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St. Damien relic touring Big Island through Friday

The Saint Damien relic at Our Lady of Lourdes Church in Honokaa, Monday (Oct 19). Photography by Baron Sekiya for Hawaii 24/7.

The Saint Damien relic at Our Lady of Lourdes Church in Honokaa Monday (Oct 19). Photography by Baron Sekiya for Hawaii 24/7.

Karin Stanton/Hawaii247 Contributing Editor

St. Damien’s relic will spend two more days touring the Big Island before heading off to Maui and and its final resting place at the Cathedral of Our Lady of Peace in Honolulu.

The tour around the Big Island included a stop Tuesday morning at Sacred Heart Catholic Church in Hawi, where residents packed the pews for a chance to lay their hands on the koa box that holds bone from St. Damien’s foot.

“It’s history. This is a very special day,” said Elizabeth Kagimoto, 66 and a life-long Sacred Hearts parishioner. “You hear the stories and read about it in books and all that, but when it’s right here it’s more of a connection, a big honor.”

Kagimoto said rain fell all Monday night, keeping her awake.

“All night it was a blessing for us,” she said.

Deacon Tom Adams was in the motorcade that carried the relic, arriving at the church as rain continued to mist the parking lot.

“Oh my gosh, I’m getting goose pimples all over,” Kagimoto whispered. “He’s finally home.”

Adams said the day marked a true homecoming as Damien served as the pastor of the Kohala mission for eight years from 1865 until 1873, after being ordained a priest in Honolulu. The first Sacred Heart Church, however, was not built until 1905.

“This is huge for us because he actually walked these lands. He started in Puna and then traded places to move up here,” Adams said. “He went all over, riding his mule – even sometimes in a boat – to deliver the sacrament for the sick.”

Adams said the church had scheduled a full day of events at the church, including an afternoon Mass, evening Mass, children’s hour and rosary and prayers.

“Today we’re living history. This is a day for faith and a day to reflect on a real life hero,” Adams said. “He was a pretty amazing guy.”

A member of the Congregation of the Sacred Hearts of Jesus and Mary, Damien volunteered in 1873 to work at the Hawaiian government’s leprosy colony on Molokai, where he served as pastor, doctor and counselor to some 800 patients.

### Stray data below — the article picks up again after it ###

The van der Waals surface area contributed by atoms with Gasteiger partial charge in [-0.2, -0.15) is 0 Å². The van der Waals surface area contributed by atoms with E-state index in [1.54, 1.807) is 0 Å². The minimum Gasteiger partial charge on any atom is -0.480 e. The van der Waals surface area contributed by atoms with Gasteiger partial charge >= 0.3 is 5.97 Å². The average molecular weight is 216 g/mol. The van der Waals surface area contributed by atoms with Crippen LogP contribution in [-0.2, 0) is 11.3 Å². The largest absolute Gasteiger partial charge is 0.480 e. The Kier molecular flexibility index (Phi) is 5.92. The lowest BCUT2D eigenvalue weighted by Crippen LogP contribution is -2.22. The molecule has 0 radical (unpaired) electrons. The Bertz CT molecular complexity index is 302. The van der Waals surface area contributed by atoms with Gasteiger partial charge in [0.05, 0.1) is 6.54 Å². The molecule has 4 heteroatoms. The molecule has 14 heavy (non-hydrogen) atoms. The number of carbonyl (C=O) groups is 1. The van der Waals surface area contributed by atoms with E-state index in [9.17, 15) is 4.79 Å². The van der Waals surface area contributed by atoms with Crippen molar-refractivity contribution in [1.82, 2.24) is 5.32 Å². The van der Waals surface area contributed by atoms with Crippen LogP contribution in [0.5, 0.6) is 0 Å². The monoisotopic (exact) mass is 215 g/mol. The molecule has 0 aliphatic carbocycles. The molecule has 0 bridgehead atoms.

In 1884 he contracted leprosy but, refusing to leave the island for treatment, continued to work until the month before his death at age 49 in 1889.

He originally was buried next to St. Philomena Church in Kalawao.

In 1936, the government of Belgium requested his body be returned to his native land. After the priest was beatified in 1995, the bones of his right hand came back to Hawaii and are now buried in his original grave site.

Following a Christian practice dating back to the catacombs, a part of St. Damien, a tarsal bone from his foot, has been given to the Catholics of Hawaii for custody and veneration.

It was unintentionally separated from the rest of the remains after a 1956 opening of Damien’s casket when his bones were catalogued and sealed in separate zinc boxes. The piece of foot bone was left out when the casket was resealed and stored in the Sacred Hearts Fathers archives in Belgium.

The small foot bone was secured in a tin box housed in a 15-inch-long wooden reliquary that is traveling from island to island in a larger case made of koa.

Pope Benedict XVI presented the first-class relic to Honolulu Bishop Larry Silva during the Belgian missionary’s canonization Oct. 11 in Rome.

First-class relics are part of the saint’s body – from bones to hair. Second-class relic are articles used by the saint – a chalice or a piece of clothing. Third-class relics are items that have touched a first-class relic but wasn’t used by the saint.

Big Island residents still have a few chances to view the relic this week, before he moves on to the Cathedral of Our Lady of Peace, where Blessed Damien was ordained as a priest of the Congregation of the Sacred Hearts of Jesus and Mary.

The complete Big Island schedule is below.

Monday, October 19
Our Lady of Lourdes Church, Honokaa: 8 a.m. arrival; 8:30 a.m. Mass; 9:30‐11 a.m. public viewing.
Annunciation, Waimea: 5‐9 p.m. prayer service.

Tuesday, October 20
Sacred Heart, Hawi: 10 a.m. motorcade meets relic at the top of the mountain and rides through town with a stop at the hospital; 11:30 a.m. Mass; 3‐4 p.m. youth and children hour; 5 p.m. rosary and prayers with music; 7 p.m. Mass; 9 p.m. closing

Wednesday, October 21
St. Anthony, Laupahoehoe: 8‐10 a.m.
Sacred Heart, Naalehu, and Holy Rosary, Pahala: 1‐3 p.m.
St. Theresa, Mountain View: 4‐5:30 p.m.
Holy Rosary, Keaau: 6‐8 p.m.

Relic taken to Sacred Heart, Pahoa, for overnight stay.

Thursday, Oct. 22
Sacred Heart, Pahoa: 6 a.m.‐noon
Malia Puka O Kalani, Keaukaha: 1‐4 p.m.
Immaculate Heart of Mary, Papaikou: 6 p.m. arrival, 7 p.m. Mass with anointing of the sick

Relic stays overnight at Immaculate Heart of Mary.

Friday, Oct. 23
St. Joseph, Hilo: 8 a.m.‐9 p.m.; 6 p.m. Vicariate Mass

Saturday, October 24
Relic leaves Hilo on an 8:28 a.m. flight to Maui. Arrives in Kahului at 9:05 a.m.

— Find out more:

www.americancatholic.org/news/…

www.fatherdamien.com

Our Lady of Lourdes Church in Honokaa.

Our Lady of Lourdes Church in Honokaa.

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